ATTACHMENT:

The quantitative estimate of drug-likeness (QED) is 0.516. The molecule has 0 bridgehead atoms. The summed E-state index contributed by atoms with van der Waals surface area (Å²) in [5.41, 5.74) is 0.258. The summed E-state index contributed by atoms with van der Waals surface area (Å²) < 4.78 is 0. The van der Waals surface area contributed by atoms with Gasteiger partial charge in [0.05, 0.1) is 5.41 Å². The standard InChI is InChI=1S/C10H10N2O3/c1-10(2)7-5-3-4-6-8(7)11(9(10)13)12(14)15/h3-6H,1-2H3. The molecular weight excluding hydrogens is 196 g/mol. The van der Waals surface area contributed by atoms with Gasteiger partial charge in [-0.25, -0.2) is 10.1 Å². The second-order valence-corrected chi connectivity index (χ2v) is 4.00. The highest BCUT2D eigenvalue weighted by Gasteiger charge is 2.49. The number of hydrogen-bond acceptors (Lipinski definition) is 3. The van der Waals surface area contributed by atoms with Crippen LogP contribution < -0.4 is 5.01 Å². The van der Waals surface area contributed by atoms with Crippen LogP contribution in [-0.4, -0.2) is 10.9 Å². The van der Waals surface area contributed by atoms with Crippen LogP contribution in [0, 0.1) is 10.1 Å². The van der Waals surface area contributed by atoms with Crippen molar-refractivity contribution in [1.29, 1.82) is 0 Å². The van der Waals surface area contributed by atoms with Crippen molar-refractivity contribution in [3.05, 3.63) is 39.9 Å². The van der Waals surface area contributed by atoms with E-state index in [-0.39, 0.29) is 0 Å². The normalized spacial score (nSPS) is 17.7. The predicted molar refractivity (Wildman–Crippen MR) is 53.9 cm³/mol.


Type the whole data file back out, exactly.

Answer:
The quantitative estimate of drug-likeness (QED) is 0.516. The molecule has 0 bridgehead atoms. The summed E-state index contributed by atoms with van der Waals surface area (Å²) in [5.41, 5.74) is 0.258. The summed E-state index contributed by atoms with van der Waals surface area (Å²) < 4.78 is 0. The van der Waals surface area contributed by atoms with Gasteiger partial charge in [0.05, 0.1) is 5.41 Å². The standard InChI is InChI=1S/C10H10N2O3/c1-10(2)7-5-3-4-6-8(7)11(9(10)13)12(14)15/h3-6H,1-2H3. The molecular weight excluding hydrogens is 196 g/mol. The van der Waals surface area contributed by atoms with Gasteiger partial charge in [-0.25, -0.2) is 10.1 Å². The second-order valence-corrected chi connectivity index (χ2v) is 4.00. The highest BCUT2D eigenvalue weighted by Gasteiger charge is 2.49. The number of hydrogen-bond acceptors (Lipinski definition) is 3. The van der Waals surface area contributed by atoms with Crippen LogP contribution < -0.4 is 5.01 Å². The van der Waals surface area contributed by atoms with Crippen LogP contribution in [-0.4, -0.2) is 10.9 Å². The van der Waals surface area contributed by atoms with Crippen LogP contribution in [0, 0.1) is 10.1 Å². The van der Waals surface area contributed by atoms with Crippen molar-refractivity contribution in [1.29, 1.82) is 0 Å². The van der Waals surface area contributed by atoms with Crippen molar-refractivity contribution in [3.05, 3.63) is 39.9 Å². The van der Waals surface area contributed by atoms with E-state index in [-0.39, 0.29) is 0 Å². The normalized spacial score (nSPS) is 17.7. The predicted molar refractivity (Wildman–Crippen MR) is 53.9 cm³/mol.